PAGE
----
Content marketing has the longest track record of marketing success
Consumers, whether they’re businesses or everyday people, are not interested in your product. You can showcase features. You can tout quality. You can feature your incredible team, but here’s the harsh truth—consumers don’t really care. It is about them, not you.
Content marketing is most successful when it is about solving your customer’s problems and not selling your product or service. While many of today’s tactics are new, the whole idea of creating content to attract sales are not.
Content marketing may have become a buzz term over the last ten years, the practice is actually the oldest form of marketing! Here are some examples:
Poor Richard’s Almanac (1732) – Weather.com and Candy Crush of the 1700’s
In order to promote a printing company, this annual publication was packed with everything from weather predictions to popular sayings—even mathematic exercises (like Sudoku books of the past). As many as 10,000 copies were sold each year. This content marketing vanguard was created by United States’ Founding Father Benjamin Franklin.
John Deere: The Furrow Magazine (1895) – Forbes for Farmers at the dawn of the 20th Century
Although Mr. Deere’s tractors and farm equipment got off to a strong start, many farms were failing due to poor management or lack of advancement. The Furrow magazine coached farmers on business practices and new farming techniques to make farms successful.
Michelin Guide (1900) – Travel bloggers of the day who monetized their opinions
In 1900, automobiles were just not taking off in France. A new tire company decided to entice the people of France by rating restaurants. The guide included maps, garage listings, travel tips, and a bunch of useful motorist information. Automobiles got more popular and the Michelin Guide grew to include more countries. Michelin got smart and started charging for the guide!
Guinness and World Records (1955) – Fact checking for Irish pubs
In order to help settle more Pub arguments and sell more Guinness beer, the Irish brewery created this “book of records.” Each edition was packed with facts and figures compiled in visiting countless pubs (in the name of research, of course). The first edition rolled out and sold 187,000 within a year. Over one million were sold within the first 10 years. Today, over 143 million have been sold.
Red Bull (2013) – The media company that also sold energy drinks
Red Bull mini movies and extreme sports video storytelling captured everyone’s attention. From acrobatic airplane races to base jumping in wing suits, Red Bull sponsored incredible feats that racked up video views and accelerated sales. Today, Red Bull is positioned as a leading sport video content producer who just happens to dominate the energy drink game with about 25% of the US market.
The common thread between each of these is simple: It addresses a customer challenge. Your content strategy should be focused on the same principle.
How often do you investigate your customers’ challenges? Talk with your frontline sales reps? Review questions with your inside sales team? What are the questions and pain points that mean the most to your past, present, and future customers?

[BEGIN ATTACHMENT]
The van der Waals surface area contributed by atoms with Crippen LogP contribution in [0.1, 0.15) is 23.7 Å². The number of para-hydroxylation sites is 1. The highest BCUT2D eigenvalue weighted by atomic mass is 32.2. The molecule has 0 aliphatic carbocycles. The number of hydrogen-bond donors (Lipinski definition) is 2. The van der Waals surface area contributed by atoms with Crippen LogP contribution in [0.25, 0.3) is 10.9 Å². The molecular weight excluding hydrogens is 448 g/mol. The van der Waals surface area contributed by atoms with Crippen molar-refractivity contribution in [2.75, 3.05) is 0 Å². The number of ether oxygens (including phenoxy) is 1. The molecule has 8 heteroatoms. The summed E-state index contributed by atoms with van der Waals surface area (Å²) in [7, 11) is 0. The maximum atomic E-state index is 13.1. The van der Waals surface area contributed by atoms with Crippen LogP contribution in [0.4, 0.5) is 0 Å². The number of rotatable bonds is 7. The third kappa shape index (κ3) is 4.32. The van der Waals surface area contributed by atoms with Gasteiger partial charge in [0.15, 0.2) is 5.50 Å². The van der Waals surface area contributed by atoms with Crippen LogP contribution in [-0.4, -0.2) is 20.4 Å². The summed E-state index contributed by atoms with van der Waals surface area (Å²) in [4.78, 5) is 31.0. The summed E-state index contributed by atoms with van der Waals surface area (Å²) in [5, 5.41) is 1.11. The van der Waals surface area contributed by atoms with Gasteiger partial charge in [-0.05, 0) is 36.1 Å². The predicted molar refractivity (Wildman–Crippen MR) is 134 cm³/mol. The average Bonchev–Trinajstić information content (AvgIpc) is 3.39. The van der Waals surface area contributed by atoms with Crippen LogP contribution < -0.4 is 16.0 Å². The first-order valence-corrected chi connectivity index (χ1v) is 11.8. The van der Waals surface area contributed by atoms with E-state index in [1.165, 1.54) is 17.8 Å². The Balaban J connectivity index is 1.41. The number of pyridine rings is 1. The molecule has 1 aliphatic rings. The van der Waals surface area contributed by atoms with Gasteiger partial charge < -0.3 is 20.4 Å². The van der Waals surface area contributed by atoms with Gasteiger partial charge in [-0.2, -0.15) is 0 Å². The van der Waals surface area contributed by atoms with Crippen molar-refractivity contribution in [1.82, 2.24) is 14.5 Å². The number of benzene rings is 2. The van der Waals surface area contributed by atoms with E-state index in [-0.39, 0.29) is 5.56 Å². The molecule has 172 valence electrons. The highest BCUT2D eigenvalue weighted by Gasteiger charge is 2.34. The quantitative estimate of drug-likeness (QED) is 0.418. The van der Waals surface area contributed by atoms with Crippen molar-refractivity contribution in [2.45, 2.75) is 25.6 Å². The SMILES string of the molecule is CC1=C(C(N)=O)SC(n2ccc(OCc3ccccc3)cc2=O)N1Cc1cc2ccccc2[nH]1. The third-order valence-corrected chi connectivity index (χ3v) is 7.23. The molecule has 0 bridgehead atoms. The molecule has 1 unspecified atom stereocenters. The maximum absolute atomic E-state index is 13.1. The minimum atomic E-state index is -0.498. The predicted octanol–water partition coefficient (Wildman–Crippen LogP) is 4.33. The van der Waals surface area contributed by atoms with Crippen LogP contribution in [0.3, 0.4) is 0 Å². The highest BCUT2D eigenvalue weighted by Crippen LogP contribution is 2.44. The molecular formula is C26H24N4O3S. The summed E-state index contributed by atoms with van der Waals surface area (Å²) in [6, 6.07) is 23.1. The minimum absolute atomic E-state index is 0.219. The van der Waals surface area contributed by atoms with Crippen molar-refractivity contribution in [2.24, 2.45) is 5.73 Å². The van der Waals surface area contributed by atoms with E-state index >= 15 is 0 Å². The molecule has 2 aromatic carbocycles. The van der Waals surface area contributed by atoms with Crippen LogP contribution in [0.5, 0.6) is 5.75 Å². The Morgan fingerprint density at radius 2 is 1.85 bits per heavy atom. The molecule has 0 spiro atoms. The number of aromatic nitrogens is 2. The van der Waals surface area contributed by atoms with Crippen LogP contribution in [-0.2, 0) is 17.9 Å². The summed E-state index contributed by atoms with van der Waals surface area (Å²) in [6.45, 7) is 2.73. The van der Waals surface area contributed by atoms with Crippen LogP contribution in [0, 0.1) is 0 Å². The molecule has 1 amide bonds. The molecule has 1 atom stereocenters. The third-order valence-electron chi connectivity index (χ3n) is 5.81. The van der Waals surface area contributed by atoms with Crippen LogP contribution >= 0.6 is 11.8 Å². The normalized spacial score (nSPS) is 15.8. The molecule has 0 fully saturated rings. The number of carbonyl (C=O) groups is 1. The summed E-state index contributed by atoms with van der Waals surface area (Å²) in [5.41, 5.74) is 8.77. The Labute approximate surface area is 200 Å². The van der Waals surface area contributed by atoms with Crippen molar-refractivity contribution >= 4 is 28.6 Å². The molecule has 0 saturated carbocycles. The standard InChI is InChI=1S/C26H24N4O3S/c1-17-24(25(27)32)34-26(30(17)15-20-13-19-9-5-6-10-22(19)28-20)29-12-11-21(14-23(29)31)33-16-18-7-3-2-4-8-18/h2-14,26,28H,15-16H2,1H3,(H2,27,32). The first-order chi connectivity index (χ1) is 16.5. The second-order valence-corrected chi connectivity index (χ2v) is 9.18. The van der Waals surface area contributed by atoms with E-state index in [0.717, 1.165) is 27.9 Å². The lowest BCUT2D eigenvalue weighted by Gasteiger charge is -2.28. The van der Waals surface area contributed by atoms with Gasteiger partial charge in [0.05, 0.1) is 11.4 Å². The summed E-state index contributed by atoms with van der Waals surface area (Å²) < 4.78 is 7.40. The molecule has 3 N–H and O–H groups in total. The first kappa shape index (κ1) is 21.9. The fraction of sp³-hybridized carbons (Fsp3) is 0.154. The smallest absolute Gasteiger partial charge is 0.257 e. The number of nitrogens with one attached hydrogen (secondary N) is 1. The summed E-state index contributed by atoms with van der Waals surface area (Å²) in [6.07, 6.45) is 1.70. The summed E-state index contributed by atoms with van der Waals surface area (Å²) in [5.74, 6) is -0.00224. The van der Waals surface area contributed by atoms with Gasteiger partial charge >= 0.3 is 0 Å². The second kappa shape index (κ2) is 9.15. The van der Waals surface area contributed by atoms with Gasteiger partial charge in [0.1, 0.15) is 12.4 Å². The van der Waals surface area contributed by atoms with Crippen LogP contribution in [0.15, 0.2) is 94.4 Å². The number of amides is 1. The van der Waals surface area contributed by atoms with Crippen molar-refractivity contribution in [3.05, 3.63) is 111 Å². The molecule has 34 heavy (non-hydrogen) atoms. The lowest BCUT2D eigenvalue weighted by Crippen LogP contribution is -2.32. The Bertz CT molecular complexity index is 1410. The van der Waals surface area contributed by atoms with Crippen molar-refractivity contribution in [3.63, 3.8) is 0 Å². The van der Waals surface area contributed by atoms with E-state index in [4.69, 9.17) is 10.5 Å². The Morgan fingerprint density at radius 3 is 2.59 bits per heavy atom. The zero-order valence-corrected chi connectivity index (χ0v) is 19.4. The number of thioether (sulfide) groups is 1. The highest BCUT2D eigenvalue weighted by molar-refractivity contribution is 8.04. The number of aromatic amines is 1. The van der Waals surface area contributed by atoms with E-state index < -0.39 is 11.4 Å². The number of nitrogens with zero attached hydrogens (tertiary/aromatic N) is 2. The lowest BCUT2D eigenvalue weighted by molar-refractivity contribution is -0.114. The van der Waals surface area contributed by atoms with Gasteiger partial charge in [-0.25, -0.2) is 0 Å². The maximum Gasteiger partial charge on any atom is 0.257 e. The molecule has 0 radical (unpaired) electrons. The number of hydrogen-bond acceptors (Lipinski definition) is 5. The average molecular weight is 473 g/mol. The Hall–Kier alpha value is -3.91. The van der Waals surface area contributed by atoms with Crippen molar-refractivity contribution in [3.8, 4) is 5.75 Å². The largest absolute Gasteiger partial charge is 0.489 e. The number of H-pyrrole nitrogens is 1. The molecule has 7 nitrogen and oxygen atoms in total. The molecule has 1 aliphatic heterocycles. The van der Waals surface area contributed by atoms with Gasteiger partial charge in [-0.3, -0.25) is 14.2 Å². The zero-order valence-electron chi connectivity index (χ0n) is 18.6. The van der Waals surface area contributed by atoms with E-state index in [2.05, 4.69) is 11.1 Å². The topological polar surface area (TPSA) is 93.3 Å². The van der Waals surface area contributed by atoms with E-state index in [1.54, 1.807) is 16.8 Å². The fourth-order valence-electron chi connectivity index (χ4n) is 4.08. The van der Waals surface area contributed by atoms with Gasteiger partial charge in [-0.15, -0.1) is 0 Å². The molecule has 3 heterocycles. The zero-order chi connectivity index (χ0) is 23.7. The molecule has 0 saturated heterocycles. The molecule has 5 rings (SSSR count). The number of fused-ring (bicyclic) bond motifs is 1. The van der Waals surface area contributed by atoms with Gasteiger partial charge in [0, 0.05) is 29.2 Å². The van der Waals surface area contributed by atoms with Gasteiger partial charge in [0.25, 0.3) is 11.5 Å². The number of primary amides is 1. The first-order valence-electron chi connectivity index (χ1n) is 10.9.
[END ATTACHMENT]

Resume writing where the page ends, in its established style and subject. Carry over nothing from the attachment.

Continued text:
Does Content Marketing Really Work in Business?
The events of 2020 have accelerated the trend of online research overtaking in-person interactions or even a business’ “tribal knowledge.” It doesn’t matter if you’re purchasing widgets (B2B) or deciding on a vacation destination (B2C)—people want to feel a connection. Did you know:
- 67% of B2B buyers said they rely on content research for making informed purchase decisions with the most impactful content coming from peers. (DemandGen)
- 73% of Millennials are involved in decision making at their business and indicate that digital channels such as search engines, vendor websites and social media are the most important channels for researching new products and services—far eclipsing asking a coworker. (Merit)
- Once you do provide useful content, 74% of buyers choose the provider that was first to add value and insight. (Corporate Visions)
How Do I Get Started with Content Marketing?
Drawing from the examples of past success stories, let’s start building a customer-centric content strategy. It doesn’t start with staring at a blank Word document. Here are some ideas to get things started:
- Ask a few customers why they said “yes” to you and not your competitor
- Interview your outside sales team to see what top questions are being asked
- Your inside sales team can give insight into why customers stay with you
- Review your “dream customer” list and see what associations or online groups they participate in to see the hot discussion topics
If you’re really feeling ambitious:
- Start a Google Doc with your sales team to document the questions they’re asked
- Ask the same questions in Google—where do you show up?
- Investigate the customers of your “dream client” and understand their challenges
- Test your idea by making a short (30 seconds) video answering the top question—post it to LinkedIn and YouTube to see what happens
As you start taking action on each of these steps, you’ll begin to understand the pattern of content success. It will also become even more evident why predecessors like Ben Franklin, John Deere, and Red Bull were really on to something.
If you want help getting all this started, please give Signalfire a shout. Our successful content marketing process can help you better connect with prospects, better educate current customers, and entice pervious buyers to return.